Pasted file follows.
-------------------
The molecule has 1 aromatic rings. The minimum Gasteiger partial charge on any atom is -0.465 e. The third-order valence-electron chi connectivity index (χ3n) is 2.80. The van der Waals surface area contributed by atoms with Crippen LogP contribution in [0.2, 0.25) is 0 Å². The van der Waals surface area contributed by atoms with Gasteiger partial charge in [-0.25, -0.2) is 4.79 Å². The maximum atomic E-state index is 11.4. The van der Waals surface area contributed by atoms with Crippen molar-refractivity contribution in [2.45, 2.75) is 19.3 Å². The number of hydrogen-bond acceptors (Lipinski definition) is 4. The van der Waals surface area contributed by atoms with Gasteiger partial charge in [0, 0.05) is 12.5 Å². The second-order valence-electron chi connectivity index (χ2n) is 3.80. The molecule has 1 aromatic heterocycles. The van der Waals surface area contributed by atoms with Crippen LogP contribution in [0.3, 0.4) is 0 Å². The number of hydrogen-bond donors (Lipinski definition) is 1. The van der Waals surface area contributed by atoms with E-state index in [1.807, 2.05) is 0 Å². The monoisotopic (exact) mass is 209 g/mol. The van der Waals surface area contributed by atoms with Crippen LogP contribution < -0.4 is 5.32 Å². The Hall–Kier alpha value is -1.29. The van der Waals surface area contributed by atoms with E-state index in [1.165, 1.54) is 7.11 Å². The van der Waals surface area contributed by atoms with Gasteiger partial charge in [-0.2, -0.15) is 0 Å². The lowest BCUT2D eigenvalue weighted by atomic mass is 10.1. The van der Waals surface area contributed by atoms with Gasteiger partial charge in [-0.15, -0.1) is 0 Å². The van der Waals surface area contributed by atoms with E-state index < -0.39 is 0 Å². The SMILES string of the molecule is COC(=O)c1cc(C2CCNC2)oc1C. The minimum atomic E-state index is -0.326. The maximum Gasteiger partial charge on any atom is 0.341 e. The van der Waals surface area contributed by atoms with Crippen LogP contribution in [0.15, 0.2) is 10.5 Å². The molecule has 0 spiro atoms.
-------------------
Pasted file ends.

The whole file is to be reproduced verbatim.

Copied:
The molecule has 1 aromatic rings. The minimum Gasteiger partial charge on any atom is -0.465 e. The third-order valence-electron chi connectivity index (χ3n) is 2.80. The van der Waals surface area contributed by atoms with Crippen LogP contribution in [0.2, 0.25) is 0 Å². The van der Waals surface area contributed by atoms with Gasteiger partial charge in [-0.25, -0.2) is 4.79 Å². The maximum atomic E-state index is 11.4. The van der Waals surface area contributed by atoms with Crippen molar-refractivity contribution in [2.45, 2.75) is 19.3 Å². The number of hydrogen-bond acceptors (Lipinski definition) is 4. The van der Waals surface area contributed by atoms with Gasteiger partial charge in [0, 0.05) is 12.5 Å². The second-order valence-electron chi connectivity index (χ2n) is 3.80. The molecule has 1 aromatic heterocycles. The van der Waals surface area contributed by atoms with Crippen LogP contribution in [0.3, 0.4) is 0 Å². The number of hydrogen-bond donors (Lipinski definition) is 1. The van der Waals surface area contributed by atoms with E-state index in [1.807, 2.05) is 0 Å². The monoisotopic (exact) mass is 209 g/mol. The van der Waals surface area contributed by atoms with Crippen LogP contribution < -0.4 is 5.32 Å². The Hall–Kier alpha value is -1.29. The van der Waals surface area contributed by atoms with E-state index in [1.165, 1.54) is 7.11 Å². The van der Waals surface area contributed by atoms with Gasteiger partial charge in [-0.2, -0.15) is 0 Å². The lowest BCUT2D eigenvalue weighted by atomic mass is 10.1. The van der Waals surface area contributed by atoms with Gasteiger partial charge in [-0.15, -0.1) is 0 Å². The van der Waals surface area contributed by atoms with E-state index < -0.39 is 0 Å². The SMILES string of the molecule is COC(=O)c1cc(C2CCNC2)oc1C. The minimum atomic E-state index is -0.326. The maximum Gasteiger partial charge on any atom is 0.341 e. The van der Waals surface area contributed by atoms with Crippen LogP contribution in [0.15, 0.2) is 10.5 Å². The molecule has 0 spiro atoms.